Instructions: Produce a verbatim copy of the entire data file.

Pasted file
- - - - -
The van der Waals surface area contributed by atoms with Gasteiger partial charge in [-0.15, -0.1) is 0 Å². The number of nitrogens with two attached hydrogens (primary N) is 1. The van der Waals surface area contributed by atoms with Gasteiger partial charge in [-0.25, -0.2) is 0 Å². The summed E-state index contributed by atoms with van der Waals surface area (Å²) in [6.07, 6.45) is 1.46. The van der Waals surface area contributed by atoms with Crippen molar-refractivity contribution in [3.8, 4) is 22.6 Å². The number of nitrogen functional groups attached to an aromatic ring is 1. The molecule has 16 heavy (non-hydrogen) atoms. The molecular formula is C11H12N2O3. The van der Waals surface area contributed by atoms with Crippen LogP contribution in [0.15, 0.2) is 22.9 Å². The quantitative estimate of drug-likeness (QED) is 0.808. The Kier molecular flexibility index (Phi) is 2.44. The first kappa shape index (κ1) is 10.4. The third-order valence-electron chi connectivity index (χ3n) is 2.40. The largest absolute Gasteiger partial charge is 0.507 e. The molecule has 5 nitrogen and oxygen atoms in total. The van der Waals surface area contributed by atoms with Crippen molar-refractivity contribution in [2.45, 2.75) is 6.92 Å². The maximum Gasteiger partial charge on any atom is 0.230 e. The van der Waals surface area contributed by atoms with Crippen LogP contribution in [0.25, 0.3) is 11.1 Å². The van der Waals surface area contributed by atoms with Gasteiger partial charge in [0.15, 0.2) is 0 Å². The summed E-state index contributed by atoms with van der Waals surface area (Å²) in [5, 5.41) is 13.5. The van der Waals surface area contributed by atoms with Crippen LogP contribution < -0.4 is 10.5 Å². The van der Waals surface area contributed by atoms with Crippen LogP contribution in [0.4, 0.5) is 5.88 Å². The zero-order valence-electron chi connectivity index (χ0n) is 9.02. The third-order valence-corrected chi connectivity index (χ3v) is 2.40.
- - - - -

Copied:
The van der Waals surface area contributed by atoms with Gasteiger partial charge in [-0.15, -0.1) is 0 Å². The number of nitrogens with two attached hydrogens (primary N) is 1. The van der Waals surface area contributed by atoms with Gasteiger partial charge in [-0.25, -0.2) is 0 Å². The summed E-state index contributed by atoms with van der Waals surface area (Å²) in [6.07, 6.45) is 1.46. The van der Waals surface area contributed by atoms with Crippen molar-refractivity contribution in [3.8, 4) is 22.6 Å². The number of nitrogen functional groups attached to an aromatic ring is 1. The molecule has 16 heavy (non-hydrogen) atoms. The molecular formula is C11H12N2O3. The van der Waals surface area contributed by atoms with Crippen LogP contribution in [0.15, 0.2) is 22.9 Å². The quantitative estimate of drug-likeness (QED) is 0.808. The Kier molecular flexibility index (Phi) is 2.44. The first kappa shape index (κ1) is 10.4. The third-order valence-electron chi connectivity index (χ3n) is 2.40. The largest absolute Gasteiger partial charge is 0.507 e. The molecule has 5 nitrogen and oxygen atoms in total. The van der Waals surface area contributed by atoms with Crippen molar-refractivity contribution in [2.45, 2.75) is 6.92 Å². The maximum Gasteiger partial charge on any atom is 0.230 e. The van der Waals surface area contributed by atoms with Crippen LogP contribution in [0.25, 0.3) is 11.1 Å². The van der Waals surface area contributed by atoms with Gasteiger partial charge in [0.15, 0.2) is 0 Å². The summed E-state index contributed by atoms with van der Waals surface area (Å²) in [5, 5.41) is 13.5. The van der Waals surface area contributed by atoms with Crippen LogP contribution < -0.4 is 10.5 Å². The van der Waals surface area contributed by atoms with Crippen LogP contribution in [0.4, 0.5) is 5.88 Å². The zero-order valence-electron chi connectivity index (χ0n) is 9.02. The third-order valence-corrected chi connectivity index (χ3v) is 2.40.